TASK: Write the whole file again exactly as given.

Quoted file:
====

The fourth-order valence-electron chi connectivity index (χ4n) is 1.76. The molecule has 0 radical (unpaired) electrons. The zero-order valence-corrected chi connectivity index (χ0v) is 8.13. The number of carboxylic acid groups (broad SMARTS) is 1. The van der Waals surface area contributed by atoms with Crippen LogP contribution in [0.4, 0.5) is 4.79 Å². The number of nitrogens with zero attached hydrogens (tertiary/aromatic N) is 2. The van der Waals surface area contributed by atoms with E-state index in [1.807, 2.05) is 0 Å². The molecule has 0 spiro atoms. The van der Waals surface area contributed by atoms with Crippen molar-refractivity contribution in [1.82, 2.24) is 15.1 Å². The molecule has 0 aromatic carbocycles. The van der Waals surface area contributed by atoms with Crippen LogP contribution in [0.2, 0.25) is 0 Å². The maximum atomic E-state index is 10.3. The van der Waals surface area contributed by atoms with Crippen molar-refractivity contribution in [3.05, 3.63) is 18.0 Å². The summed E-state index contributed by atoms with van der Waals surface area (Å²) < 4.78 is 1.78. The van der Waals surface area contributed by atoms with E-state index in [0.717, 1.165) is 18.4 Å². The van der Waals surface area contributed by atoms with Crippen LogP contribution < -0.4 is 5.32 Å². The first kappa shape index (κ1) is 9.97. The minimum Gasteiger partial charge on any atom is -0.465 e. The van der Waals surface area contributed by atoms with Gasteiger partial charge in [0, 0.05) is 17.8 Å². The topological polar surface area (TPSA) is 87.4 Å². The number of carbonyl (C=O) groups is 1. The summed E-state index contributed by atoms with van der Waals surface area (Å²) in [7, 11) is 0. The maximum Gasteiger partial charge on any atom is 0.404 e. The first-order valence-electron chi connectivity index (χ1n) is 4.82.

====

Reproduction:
The fourth-order valence-electron chi connectivity index (χ4n) is 1.76. The molecule has 0 radical (unpaired) electrons. The zero-order valence-corrected chi connectivity index (χ0v) is 8.13. The number of carboxylic acid groups (broad SMARTS) is 1. The van der Waals surface area contributed by atoms with Crippen LogP contribution in [0.4, 0.5) is 4.79 Å². The number of nitrogens with zero attached hydrogens (tertiary/aromatic N) is 2. The van der Waals surface area contributed by atoms with E-state index in [1.807, 2.05) is 0 Å². The molecule has 0 spiro atoms. The van der Waals surface area contributed by atoms with Crippen molar-refractivity contribution in [1.82, 2.24) is 15.1 Å². The molecule has 0 aromatic carbocycles. The van der Waals surface area contributed by atoms with Crippen LogP contribution in [0.2, 0.25) is 0 Å². The maximum atomic E-state index is 10.3. The van der Waals surface area contributed by atoms with Crippen molar-refractivity contribution in [3.05, 3.63) is 18.0 Å². The summed E-state index contributed by atoms with van der Waals surface area (Å²) < 4.78 is 1.78. The van der Waals surface area contributed by atoms with E-state index in [0.717, 1.165) is 18.4 Å². The van der Waals surface area contributed by atoms with Crippen LogP contribution < -0.4 is 5.32 Å². The first kappa shape index (κ1) is 9.97. The minimum Gasteiger partial charge on any atom is -0.465 e. The van der Waals surface area contributed by atoms with Gasteiger partial charge in [0, 0.05) is 17.8 Å². The topological polar surface area (TPSA) is 87.4 Å². The number of carbonyl (C=O) groups is 1. The summed E-state index contributed by atoms with van der Waals surface area (Å²) in [7, 11) is 0. The maximum Gasteiger partial charge on any atom is 0.404 e. The first-order valence-electron chi connectivity index (χ1n) is 4.82.